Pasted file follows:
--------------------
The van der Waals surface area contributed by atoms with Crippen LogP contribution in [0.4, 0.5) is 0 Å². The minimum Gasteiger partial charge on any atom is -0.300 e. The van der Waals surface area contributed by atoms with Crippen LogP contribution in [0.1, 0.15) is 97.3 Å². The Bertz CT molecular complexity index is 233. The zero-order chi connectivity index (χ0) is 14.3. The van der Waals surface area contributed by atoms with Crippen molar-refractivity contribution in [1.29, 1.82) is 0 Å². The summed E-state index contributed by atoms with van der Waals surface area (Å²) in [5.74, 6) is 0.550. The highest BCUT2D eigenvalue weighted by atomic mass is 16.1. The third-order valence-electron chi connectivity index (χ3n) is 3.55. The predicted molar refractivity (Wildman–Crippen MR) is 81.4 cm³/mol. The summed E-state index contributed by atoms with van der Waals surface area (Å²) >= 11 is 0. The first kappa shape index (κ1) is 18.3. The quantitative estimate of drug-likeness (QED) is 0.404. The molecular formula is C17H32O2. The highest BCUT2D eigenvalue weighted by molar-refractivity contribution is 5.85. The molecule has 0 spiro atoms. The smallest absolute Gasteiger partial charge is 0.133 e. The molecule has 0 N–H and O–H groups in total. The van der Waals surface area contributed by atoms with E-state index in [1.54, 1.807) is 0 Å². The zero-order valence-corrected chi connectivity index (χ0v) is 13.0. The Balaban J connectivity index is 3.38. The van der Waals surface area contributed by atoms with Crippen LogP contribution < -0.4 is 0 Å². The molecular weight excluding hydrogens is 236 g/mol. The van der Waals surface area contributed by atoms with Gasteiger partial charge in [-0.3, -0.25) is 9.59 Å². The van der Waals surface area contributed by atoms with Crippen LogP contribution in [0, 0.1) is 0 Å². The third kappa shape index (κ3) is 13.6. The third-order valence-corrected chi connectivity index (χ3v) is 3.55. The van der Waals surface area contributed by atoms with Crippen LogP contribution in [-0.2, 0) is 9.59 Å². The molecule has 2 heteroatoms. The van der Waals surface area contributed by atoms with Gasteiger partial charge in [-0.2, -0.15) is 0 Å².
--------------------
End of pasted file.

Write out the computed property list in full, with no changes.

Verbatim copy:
The van der Waals surface area contributed by atoms with Crippen LogP contribution in [0.4, 0.5) is 0 Å². The minimum Gasteiger partial charge on any atom is -0.300 e. The van der Waals surface area contributed by atoms with Crippen LogP contribution in [0.1, 0.15) is 97.3 Å². The Bertz CT molecular complexity index is 233. The zero-order chi connectivity index (χ0) is 14.3. The van der Waals surface area contributed by atoms with Crippen molar-refractivity contribution in [1.29, 1.82) is 0 Å². The summed E-state index contributed by atoms with van der Waals surface area (Å²) in [5.74, 6) is 0.550. The highest BCUT2D eigenvalue weighted by atomic mass is 16.1. The third-order valence-electron chi connectivity index (χ3n) is 3.55. The predicted molar refractivity (Wildman–Crippen MR) is 81.4 cm³/mol. The summed E-state index contributed by atoms with van der Waals surface area (Å²) >= 11 is 0. The first kappa shape index (κ1) is 18.3. The quantitative estimate of drug-likeness (QED) is 0.404. The molecular formula is C17H32O2. The highest BCUT2D eigenvalue weighted by molar-refractivity contribution is 5.85. The molecule has 0 spiro atoms. The smallest absolute Gasteiger partial charge is 0.133 e. The molecule has 0 N–H and O–H groups in total. The van der Waals surface area contributed by atoms with E-state index in [1.54, 1.807) is 0 Å². The zero-order valence-corrected chi connectivity index (χ0v) is 13.0. The Balaban J connectivity index is 3.38. The van der Waals surface area contributed by atoms with Crippen LogP contribution < -0.4 is 0 Å². The molecular weight excluding hydrogens is 236 g/mol. The van der Waals surface area contributed by atoms with Gasteiger partial charge in [-0.3, -0.25) is 9.59 Å². The van der Waals surface area contributed by atoms with Crippen LogP contribution in [0, 0.1) is 0 Å². The third kappa shape index (κ3) is 13.6. The third-order valence-corrected chi connectivity index (χ3v) is 3.55. The van der Waals surface area contributed by atoms with Crippen LogP contribution in [-0.2, 0) is 9.59 Å². The molecule has 2 heteroatoms. The van der Waals surface area contributed by atoms with Gasteiger partial charge in [-0.2, -0.15) is 0 Å².